A good rule of thumb:  if you start to skim, the story is out.  A good story may make you skim, as you rush through it to find out what happens.  But if you start thinking about your grocery list, etc., it’s time to go.

4) Speed Reading.

I think we mostly all start out saying, “I won’t be the slush reader who is cold and heartless.   I will be a kinder, gentler slush reader.  I will read everything from start to finish, and I will provide detailed comments.”

I did.

I’m not that way anymore; I struggled with feeling guilty about that for a while.

However, I ran out of time.  I volunteered to take on emergency slush stories, and then we went over to HeyPublisher!, which means that I can see how many stories are in the queue and how much needs to get done on a daily basis in order to keep us from slipping behind.  I only have so much time that I can spend (for free), editing slush, to get x amount of stories out the door, so I quit reading everything all the way through.

It’s probably a good thing; for a while, I was always very angry while reading slush.  “How dare you pull that crap on me?!?” I’d ask, look up the author, and realize that this might be their first story, or their tenth.  Or I’d realize that they didn’t know our market and were just testing the water.  That kind of thing.  I’d send out a form rejection and let it go.  They weren’t ready to get published yet, but the only way to get ready is by trying and failing until you “get” it.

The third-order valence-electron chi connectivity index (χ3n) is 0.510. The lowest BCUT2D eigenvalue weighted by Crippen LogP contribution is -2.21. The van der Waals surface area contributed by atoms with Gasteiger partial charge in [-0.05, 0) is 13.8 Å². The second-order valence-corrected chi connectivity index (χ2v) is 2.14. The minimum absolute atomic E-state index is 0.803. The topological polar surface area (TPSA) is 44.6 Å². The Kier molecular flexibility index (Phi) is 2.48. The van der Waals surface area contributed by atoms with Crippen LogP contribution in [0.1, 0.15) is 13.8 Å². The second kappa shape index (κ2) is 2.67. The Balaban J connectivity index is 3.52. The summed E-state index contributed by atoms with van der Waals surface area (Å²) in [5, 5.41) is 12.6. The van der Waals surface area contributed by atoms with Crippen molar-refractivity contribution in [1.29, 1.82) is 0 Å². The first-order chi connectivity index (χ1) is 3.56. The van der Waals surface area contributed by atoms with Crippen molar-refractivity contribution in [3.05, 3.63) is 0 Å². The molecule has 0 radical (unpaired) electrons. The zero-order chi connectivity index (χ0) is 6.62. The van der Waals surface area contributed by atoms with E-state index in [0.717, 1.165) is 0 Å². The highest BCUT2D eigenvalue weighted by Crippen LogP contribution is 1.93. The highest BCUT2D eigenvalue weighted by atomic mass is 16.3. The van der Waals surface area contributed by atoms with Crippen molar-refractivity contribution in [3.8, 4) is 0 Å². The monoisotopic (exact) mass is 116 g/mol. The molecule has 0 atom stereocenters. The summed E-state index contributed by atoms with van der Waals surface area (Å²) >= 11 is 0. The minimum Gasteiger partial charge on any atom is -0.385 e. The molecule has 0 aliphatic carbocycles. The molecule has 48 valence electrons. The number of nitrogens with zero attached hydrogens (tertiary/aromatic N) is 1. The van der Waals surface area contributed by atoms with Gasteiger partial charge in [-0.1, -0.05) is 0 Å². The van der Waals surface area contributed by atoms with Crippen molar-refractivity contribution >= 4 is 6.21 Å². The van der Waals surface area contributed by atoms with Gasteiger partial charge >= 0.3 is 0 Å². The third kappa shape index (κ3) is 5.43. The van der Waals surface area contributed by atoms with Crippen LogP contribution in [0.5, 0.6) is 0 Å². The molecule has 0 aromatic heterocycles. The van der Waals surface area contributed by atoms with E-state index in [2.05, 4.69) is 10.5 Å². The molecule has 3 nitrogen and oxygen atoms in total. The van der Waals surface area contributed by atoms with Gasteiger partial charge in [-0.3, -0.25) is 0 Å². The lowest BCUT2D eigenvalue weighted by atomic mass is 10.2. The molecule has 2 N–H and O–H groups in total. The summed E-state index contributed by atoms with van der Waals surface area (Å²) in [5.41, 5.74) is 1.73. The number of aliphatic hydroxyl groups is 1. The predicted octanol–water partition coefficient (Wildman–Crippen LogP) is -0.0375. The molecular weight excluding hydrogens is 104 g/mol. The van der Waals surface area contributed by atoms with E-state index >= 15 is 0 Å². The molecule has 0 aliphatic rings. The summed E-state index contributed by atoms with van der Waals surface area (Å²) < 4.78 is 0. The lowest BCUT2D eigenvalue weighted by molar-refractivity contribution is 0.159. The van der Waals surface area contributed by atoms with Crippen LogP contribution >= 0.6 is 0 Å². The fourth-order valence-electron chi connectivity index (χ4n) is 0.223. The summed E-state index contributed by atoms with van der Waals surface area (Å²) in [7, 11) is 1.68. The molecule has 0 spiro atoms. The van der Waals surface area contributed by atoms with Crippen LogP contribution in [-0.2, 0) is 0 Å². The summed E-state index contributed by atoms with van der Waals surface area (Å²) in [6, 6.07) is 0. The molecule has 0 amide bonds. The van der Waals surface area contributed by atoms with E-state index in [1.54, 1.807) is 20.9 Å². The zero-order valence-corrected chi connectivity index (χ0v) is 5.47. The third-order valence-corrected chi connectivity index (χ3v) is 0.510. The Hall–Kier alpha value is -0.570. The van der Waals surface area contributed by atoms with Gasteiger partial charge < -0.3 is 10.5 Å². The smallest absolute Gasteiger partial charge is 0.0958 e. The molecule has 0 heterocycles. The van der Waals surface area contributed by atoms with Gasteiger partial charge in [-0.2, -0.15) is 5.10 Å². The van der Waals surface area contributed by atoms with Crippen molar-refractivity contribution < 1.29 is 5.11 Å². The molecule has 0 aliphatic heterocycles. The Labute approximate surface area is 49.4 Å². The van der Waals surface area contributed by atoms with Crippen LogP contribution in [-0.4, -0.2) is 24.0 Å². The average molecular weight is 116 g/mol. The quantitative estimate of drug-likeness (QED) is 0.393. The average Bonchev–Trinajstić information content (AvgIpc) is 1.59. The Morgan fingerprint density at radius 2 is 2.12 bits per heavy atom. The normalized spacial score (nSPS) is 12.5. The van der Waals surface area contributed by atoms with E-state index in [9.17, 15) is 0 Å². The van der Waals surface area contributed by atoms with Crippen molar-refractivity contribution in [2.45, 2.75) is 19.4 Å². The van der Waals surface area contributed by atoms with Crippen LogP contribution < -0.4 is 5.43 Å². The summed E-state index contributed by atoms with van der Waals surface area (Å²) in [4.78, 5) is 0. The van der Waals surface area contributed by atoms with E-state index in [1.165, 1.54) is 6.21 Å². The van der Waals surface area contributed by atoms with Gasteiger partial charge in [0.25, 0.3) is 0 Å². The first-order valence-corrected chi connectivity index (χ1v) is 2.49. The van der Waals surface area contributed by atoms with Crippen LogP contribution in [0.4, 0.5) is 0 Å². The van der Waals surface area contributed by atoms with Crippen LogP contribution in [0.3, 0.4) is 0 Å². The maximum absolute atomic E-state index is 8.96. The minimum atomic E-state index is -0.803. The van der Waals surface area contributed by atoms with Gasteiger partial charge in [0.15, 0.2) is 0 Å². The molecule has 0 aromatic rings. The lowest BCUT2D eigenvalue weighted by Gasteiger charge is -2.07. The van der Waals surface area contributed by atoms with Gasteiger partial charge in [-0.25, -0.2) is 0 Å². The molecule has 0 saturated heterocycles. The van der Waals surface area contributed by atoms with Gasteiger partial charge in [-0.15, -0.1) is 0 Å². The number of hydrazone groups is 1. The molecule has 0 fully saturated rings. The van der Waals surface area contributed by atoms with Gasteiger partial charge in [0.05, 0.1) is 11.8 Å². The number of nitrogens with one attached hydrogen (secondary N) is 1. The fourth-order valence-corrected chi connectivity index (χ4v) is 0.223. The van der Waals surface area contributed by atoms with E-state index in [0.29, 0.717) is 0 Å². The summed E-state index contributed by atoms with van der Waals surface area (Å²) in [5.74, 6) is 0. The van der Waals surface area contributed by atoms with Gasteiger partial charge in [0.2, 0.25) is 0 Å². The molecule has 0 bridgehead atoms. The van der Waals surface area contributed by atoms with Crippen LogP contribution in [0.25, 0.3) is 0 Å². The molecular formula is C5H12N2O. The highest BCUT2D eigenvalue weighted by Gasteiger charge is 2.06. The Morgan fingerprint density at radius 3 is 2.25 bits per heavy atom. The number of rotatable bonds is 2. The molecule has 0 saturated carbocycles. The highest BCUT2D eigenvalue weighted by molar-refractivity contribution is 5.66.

By reading just enough to find out whether the story was any good or not, I was able to let go of being angry at those stories.

As a slush reader, you have to protect your ability to read stories without being pissed at them from the get-go (for example, wanting to kill the writer who turns in the 7400-w0rd story, good or bad); this means you have to skim the ones that you know aren’t going to make it.

So yes, start out reading things from start to finish.  But no, you don’t have to continue in that vein, as you get more experience.  It’s okay.

5) Good Stories are the Best.

Totally worth it.

There isn’t as much crap as I thought or other people said there would be.  But there sure is a lot of decent stuff.  Not many stories make my skin tingle and my hair stand on end.  Being the person who spots them is like panning for gold.  Total thrill.

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2 Comments

  1. Kate Jenkins Kat Dalton :)

    This post makes me want to read slush.

    How many submissions come through each month to Apex (if you can say)?

    • De

      Really? I would have thought I was making it sound scary. But like I said, I love it.

      I don’t have official numbers or anything, but maybe 500 monthish?